Yesterday we received the worst employment report in history. But what does it portend for the future? Is there a silver lining? These are obviously unique circumstances relative to previous recessions.
In case you didn’t see the news yesterday, 20.5 million people lost their job in April. Over the last couple months, we’ve lost about 33 million jobs. That is about 10% of the total population.
Here’s a chart to put April’s job losses in context. April made every other recession and crisis going back to World War II look like a tiny blip.
April’s job losses bring the unemployment rate up to 14.7% from 3.5% in February.
Another way to look at the employment picture is to look at the employment-population ratio, which is now at just 51.3%. In other words, just half the U.S. population is not working right now.
Bloomberg journalist, Lisa Abramowicz, shared that in a single month we’ve lost about as many jobs as were lost in every recession COMBINED dating back to the late-50s.
The silver lining of all this, and likely the reason the market continues to hang in there, is that the cause of the grinding halt was obviously unique relative to prior recessions. The cause was mandated lockdowns by various states around the nation as opposed to some “organic” slowdown or financial crisis. That fact, combined with the steep nature of the economic decline, could imply a sharp recovery as well as states start reversing course and opening back up. I believe this is the hope the market is clinging on to.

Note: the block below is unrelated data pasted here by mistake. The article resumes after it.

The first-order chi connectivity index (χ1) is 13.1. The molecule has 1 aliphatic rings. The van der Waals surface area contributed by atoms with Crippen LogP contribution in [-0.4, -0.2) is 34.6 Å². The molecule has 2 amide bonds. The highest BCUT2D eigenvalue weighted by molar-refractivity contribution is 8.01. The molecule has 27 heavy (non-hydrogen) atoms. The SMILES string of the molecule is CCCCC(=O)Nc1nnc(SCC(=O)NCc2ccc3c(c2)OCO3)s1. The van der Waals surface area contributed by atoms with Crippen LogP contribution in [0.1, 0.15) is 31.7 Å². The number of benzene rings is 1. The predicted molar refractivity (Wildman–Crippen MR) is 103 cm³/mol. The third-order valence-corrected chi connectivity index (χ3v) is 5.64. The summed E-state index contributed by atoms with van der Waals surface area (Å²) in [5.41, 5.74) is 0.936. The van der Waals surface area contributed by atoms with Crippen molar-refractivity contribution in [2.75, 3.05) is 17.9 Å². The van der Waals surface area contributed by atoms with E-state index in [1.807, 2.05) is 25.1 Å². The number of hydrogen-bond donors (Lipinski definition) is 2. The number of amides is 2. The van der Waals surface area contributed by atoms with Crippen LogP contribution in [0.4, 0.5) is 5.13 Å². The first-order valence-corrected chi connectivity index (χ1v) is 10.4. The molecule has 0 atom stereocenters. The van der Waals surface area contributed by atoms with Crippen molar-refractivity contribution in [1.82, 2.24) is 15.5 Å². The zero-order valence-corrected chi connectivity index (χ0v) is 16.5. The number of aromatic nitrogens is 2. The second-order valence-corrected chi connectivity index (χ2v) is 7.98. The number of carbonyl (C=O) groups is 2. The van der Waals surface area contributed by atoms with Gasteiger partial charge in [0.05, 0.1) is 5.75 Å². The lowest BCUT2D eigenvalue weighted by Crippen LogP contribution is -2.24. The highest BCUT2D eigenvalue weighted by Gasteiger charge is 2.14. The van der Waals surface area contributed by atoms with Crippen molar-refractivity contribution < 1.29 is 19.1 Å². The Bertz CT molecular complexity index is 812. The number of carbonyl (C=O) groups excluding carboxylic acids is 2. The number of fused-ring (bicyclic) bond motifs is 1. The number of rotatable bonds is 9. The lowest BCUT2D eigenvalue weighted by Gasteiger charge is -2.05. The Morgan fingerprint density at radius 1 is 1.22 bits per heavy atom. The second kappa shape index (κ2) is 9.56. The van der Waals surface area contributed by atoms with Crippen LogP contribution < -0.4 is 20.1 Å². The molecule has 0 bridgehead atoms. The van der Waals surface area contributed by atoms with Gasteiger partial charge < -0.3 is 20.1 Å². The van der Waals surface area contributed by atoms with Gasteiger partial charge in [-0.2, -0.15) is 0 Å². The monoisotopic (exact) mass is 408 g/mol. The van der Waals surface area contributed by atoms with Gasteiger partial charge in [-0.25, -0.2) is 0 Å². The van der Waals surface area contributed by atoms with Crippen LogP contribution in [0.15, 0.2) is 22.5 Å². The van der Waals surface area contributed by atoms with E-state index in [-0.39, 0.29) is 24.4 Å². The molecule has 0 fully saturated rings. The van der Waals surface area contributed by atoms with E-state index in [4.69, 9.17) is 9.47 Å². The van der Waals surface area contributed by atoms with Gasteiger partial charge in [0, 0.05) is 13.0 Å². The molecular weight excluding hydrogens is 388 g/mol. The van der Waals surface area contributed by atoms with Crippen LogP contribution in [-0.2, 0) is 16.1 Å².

Certainly, we’ll see a rush of jobs in various regions as they reopen. However, it’s not likely ALL the lost jobs come back quickly. It’s quite possible many of these jobs may not come back for years as a result of (1) poorer financial health of households and corporations, (2) consolidation of roles in various industries, (3) greater efficiencies in workplace, (4) cautiousness about hiring, (5) lucrative unemployment benefits, (6) dragged out re-opening from certain States, and (7), tragically, because many small businesses are going out of business altogether.
In other words, it is not likely we’ll simply resume a 3.5% unemployment rate and prior economic activity that existed before the pandemic.
Therefore, a continued measured approach with an emphasis on risk management continues to be the prudent investment strategy. As always, investment strategy is informed by my clients’ financial and emotional capacity for risk.
U.S. stock market valuations remain near historical extremes. It is my view that the time to get aggressive again will be at the bottom of the valuation cycle, not near the peak of the valuation cycle.